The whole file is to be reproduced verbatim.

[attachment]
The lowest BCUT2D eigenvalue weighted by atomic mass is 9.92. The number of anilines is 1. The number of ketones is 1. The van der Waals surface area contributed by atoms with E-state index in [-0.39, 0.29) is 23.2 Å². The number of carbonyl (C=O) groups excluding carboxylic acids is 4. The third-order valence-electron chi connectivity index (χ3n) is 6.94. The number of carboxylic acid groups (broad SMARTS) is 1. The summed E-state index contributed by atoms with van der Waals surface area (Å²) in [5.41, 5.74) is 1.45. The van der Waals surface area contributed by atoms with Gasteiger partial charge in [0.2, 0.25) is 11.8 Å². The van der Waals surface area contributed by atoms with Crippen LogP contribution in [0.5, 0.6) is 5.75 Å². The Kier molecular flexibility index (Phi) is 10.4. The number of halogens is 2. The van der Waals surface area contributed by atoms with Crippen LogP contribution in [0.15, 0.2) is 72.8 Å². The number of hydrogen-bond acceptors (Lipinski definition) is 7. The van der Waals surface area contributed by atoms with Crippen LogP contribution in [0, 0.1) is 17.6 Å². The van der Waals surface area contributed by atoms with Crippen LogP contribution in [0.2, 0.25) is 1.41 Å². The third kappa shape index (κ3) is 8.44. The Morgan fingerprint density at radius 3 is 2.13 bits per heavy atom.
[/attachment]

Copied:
The lowest BCUT2D eigenvalue weighted by atomic mass is 9.92. The number of anilines is 1. The number of ketones is 1. The van der Waals surface area contributed by atoms with E-state index in [-0.39, 0.29) is 23.2 Å². The number of carbonyl (C=O) groups excluding carboxylic acids is 4. The third-order valence-electron chi connectivity index (χ3n) is 6.94. The number of carboxylic acid groups (broad SMARTS) is 1. The summed E-state index contributed by atoms with van der Waals surface area (Å²) in [5.41, 5.74) is 1.45. The van der Waals surface area contributed by atoms with Gasteiger partial charge in [0.2, 0.25) is 11.8 Å². The van der Waals surface area contributed by atoms with Crippen LogP contribution in [0.5, 0.6) is 5.75 Å². The Kier molecular flexibility index (Phi) is 10.4. The number of halogens is 2. The van der Waals surface area contributed by atoms with Crippen LogP contribution in [0.15, 0.2) is 72.8 Å². The number of hydrogen-bond acceptors (Lipinski definition) is 7. The van der Waals surface area contributed by atoms with Crippen LogP contribution in [0, 0.1) is 17.6 Å². The van der Waals surface area contributed by atoms with Crippen LogP contribution in [0.2, 0.25) is 1.41 Å². The third kappa shape index (κ3) is 8.44. The Morgan fingerprint density at radius 3 is 2.13 bits per heavy atom.